United appear to be pleased with Monday night’s 0-0 draw. They shouldn’t be.
There seems to be a smug sense of satisfaction among United fans and those within the club in the aftermath of the dour Monday night football at Anfield. It is understandable, United were written off by all and sundry in the pre-match build and quite a few – although not all – Liverpool fans were already swaggering about before a ball had been kicked. Liverpool had started the season well playing thrilling football. United had stuttered their way through the early part of the season taking just four points from the previous four games.
None of us should have been surprised about what took place next. The scene was set for Jose Mourinho to do what Jose Mourinho always does at Anfield: Piss on everybody’s chips. I predicted Mourinho would adopt a disruptive, physical approach, despite Liverpool not having Georgino Wijnaldum or Adam Lallana available to start. He did exactly that.
0 goals. 1 short on target. 1 corner. 35% possession. 20 fouls. 1 Marouane Fellaini. 1 Ashley Young. Mourinho and United made damn sure no football took place whatsoever! David M***s and Louis Van Gaal would have been pilloried and ridiculed by the fans for such a negative modus operandi. For allowing themselves to have dropped enough points already they came into a big game daring not to lose and playing for a goalless draw. But this is Jose, so he gets a pass.
Of course, things did not start so badly. For the first fifteen minutes United pressed high up the field to stop Liverpool setting the tempo. It was a sensible strategy; take the sting of Liverpool to take control of the match and the crowd. The stage was set for United to press home that advantage and create chances. To score goals. It never happened.
United continued to be defensive. To play football without the ball. The discipline was to be admired but beyond that it was so cynical it bordered on wilful nihilism. Jorge Valdano hated the 2005 Champions League tie between Liverpool and Chelsea. Had he saw this, he would have likely stroked out in a state of rage-fuelled anxiety.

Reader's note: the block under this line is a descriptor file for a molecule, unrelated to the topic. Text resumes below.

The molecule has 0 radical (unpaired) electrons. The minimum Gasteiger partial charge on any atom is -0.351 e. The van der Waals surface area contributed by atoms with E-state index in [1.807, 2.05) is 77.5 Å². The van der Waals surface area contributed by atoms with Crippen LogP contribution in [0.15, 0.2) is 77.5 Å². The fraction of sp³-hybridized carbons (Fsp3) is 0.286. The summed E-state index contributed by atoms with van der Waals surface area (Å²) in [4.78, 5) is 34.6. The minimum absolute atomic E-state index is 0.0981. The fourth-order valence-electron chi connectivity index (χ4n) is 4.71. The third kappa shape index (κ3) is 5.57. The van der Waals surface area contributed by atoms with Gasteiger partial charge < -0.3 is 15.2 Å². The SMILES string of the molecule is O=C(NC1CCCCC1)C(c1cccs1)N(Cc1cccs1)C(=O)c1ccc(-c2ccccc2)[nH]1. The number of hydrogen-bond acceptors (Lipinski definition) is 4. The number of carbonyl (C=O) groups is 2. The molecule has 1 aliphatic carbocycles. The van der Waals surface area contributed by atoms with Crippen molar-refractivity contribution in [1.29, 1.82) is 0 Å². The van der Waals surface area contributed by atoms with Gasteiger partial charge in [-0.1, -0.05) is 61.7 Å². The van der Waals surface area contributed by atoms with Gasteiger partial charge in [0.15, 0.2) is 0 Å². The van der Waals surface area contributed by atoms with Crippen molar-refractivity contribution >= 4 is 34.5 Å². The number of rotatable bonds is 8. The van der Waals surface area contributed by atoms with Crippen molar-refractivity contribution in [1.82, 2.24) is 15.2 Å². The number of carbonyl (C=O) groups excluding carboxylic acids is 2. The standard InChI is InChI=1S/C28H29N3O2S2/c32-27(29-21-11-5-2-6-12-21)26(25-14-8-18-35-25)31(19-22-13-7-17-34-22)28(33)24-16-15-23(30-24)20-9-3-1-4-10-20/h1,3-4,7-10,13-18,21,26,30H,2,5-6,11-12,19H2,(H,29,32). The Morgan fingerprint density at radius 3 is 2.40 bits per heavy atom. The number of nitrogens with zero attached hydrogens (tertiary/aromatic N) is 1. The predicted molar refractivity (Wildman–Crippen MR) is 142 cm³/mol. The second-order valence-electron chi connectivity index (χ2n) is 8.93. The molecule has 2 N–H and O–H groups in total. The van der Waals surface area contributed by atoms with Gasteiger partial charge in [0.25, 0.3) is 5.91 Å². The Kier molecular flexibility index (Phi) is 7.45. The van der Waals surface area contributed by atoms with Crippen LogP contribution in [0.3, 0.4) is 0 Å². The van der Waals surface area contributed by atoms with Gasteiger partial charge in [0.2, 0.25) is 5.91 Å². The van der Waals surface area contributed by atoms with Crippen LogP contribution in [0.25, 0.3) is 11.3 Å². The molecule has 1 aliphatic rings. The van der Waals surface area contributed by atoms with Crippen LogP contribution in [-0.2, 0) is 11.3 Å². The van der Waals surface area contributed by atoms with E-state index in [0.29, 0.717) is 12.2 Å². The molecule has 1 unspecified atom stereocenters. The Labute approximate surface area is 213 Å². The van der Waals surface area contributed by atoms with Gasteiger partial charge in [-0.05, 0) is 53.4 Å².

Paul Pogba, the most expensive player in history. A man, who in full flight, is a magnificent attacking midfielder, combining pace, power and terrific technique. A man bought to build the new United around was, for the greater good, reduced to the role on a rugby union openside flanker. Charging forward with red shirts hanging off him with no help from his teammates to get a little closer to the gainline. You would be right to say Pogba had a dreadful game but was he ever allowed to have a good one?
Man of the match Ander Herrera, a man tutored on the game by the likes of mad professor Marcelo Bielsa, was made to play the role of Gennaro Gattuso. Snapping, snarling and sniping for ninety minutes. Fine match he had, but should the shackles have not been cut loose against a pedestrian Liverpool midfield shorn of the talents of Lallana or Wijnaldum? He wasn’t up against Lothar Matthias, Andres Iniesta and Andrea Pirlo. This was James Milner, Jordan Henderson and Emre Can!
Superstar Zlatan did have a poor game but was offered little support or service and Marcus Rashford was left to do the attacking flair stuff of the entire team. Far too much to ask of a callow teenager in a big match. When his number came up for the perpetual dynamism of Wayne Rooney the thought in his head must have been; “Thanks boss. Thanks a lot!” Followed by a laugh so sarcastic it would have pricked up the ears of the entire Private Eye editorial team.
There will be those of you who argue that we should be happy we got a point at Anfield. It was a positive result and we did what we had to do. That it was a fascinating battle at the top of the table. Blah, blah bloody blah. The entertainment was bad. The quality was worse. Don’t try and serve me shit and tell me its sugar! Fellaini and Young shouldn’t be considered big game United players and Pogba is not a battering ram.
Can we honestly say we’re going to be happy with three years of what we saw last night? It was like football written by Machiavelli and at this point Manchester United must aspire to something better.
The fears some of us had about Mourinho were shown to be well founded last night. Mourinho may win things but the price is an ultra-cynical pragmatism.